White House abandons two-state solution in Israel-Palestine conflict

White House abandons two-state solution in Israel-Palestine conflict
A White House official on Tuesday said the US would no longer insist on a two-state solution in the Israeli-Palestinian conflict, breaking a decades-old American position.
2 min read
15 February, 2017
Any new peace proposal will likely involve forcing Palestinians to make further concessions [AFP]

The White House signaled a sharp break with decades of support for a two-state solution to the Israeli-Palestinian conflict, on the eve of Prime Minister Benjamin Netanyahu's visit to the White House.

A senior White House official said the United States would no longer seek to dictate the terms of any eventual peace settlement, but would support what the two sides agree to a deal.

"A two-state solution that doesn't bring peace is not a goal that anybody wants to achieve," the official said on condition of anonymity.

"Peace is the goal, whether that comes in the form of a two-state solution if that's what the parties want, or something else if that's what the parties want."

President Trump will host Netanyahu at the White House on Wednesday, and is expected to express his desire to help broker a solution to the decades-long conflict.

For the better part of half a century successive US governments, Republican and Democrat, have backed a two-state solution.

But since coming to office Trump has sought to show that the United States is an unwavering ally of Israel, trying to draw a contrast with President Barack Obama.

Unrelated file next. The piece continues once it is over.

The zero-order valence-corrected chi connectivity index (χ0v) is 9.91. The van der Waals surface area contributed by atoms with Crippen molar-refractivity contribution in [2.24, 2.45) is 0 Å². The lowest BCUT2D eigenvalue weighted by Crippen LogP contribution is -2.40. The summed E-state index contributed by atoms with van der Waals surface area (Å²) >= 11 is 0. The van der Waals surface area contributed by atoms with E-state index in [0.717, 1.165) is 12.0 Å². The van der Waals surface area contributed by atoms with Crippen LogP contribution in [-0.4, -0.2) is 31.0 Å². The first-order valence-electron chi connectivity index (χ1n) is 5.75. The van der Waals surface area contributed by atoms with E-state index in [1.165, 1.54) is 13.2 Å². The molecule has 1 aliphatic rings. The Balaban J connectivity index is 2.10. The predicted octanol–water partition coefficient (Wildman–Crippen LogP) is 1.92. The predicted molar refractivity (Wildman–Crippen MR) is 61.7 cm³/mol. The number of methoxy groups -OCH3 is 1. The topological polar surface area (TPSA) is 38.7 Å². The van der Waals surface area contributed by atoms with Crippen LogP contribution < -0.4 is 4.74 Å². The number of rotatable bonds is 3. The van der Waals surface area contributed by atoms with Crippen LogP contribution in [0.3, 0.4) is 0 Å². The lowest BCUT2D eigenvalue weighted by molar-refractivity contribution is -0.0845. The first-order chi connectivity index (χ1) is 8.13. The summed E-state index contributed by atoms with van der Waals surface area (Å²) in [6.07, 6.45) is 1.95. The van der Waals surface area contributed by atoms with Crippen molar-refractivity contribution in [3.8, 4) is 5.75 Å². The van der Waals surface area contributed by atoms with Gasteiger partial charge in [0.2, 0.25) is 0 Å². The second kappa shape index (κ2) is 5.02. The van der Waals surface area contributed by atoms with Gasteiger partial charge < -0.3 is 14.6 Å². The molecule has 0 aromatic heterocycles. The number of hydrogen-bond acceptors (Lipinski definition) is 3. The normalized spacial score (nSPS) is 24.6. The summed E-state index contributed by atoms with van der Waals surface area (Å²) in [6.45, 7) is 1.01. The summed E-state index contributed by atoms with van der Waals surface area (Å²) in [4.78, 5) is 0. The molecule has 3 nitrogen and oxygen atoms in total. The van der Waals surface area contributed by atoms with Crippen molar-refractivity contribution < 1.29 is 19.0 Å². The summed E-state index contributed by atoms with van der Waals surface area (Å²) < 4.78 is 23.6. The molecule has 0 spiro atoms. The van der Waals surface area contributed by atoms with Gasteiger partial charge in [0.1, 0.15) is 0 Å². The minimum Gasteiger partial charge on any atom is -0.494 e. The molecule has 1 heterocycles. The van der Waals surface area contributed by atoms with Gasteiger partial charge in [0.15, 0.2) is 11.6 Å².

Obama often warned that Israeli settlement construction could make a two-state solution impossible, and that a one-state solution would put the future of the Israel in question.

However Netanyahu’s right-wing government has been greatly emboldened by the Trump administration to annex more occupied land that would have been part of a future Palestinians state.

Since Trump’s inauguration on 20 January, Israel has announced the construction of over 6,000 settler homes in the occupied West Bank and East Jerusalem.

Israeli officials have also explicitly expressed their intentions to annex the entire West Bank in recent statements.

Israel’s Education Minister Naftali Bennett earlier this month vowed the annexation of the entire West Bank, as authorities worked on evacuating the illegal Amona outpost.

"From the ruins of Amona we will build a new settlement," Bennett said.

"From its wreckage we will erect kindergartens all over Judea and Samaria. From the legal defeat, we will establish a new legal regime that will regulate all of the settlements, and from this loss we will start applying the sovereignty of the State of Israel all over Judea and Samaria."

Judea and Samaria is the term far-right Israeli politicians use for the West Bank.

Any new peace proposal by the Trump administration will likely involve forcing Palestinians to make further concessions to Israel.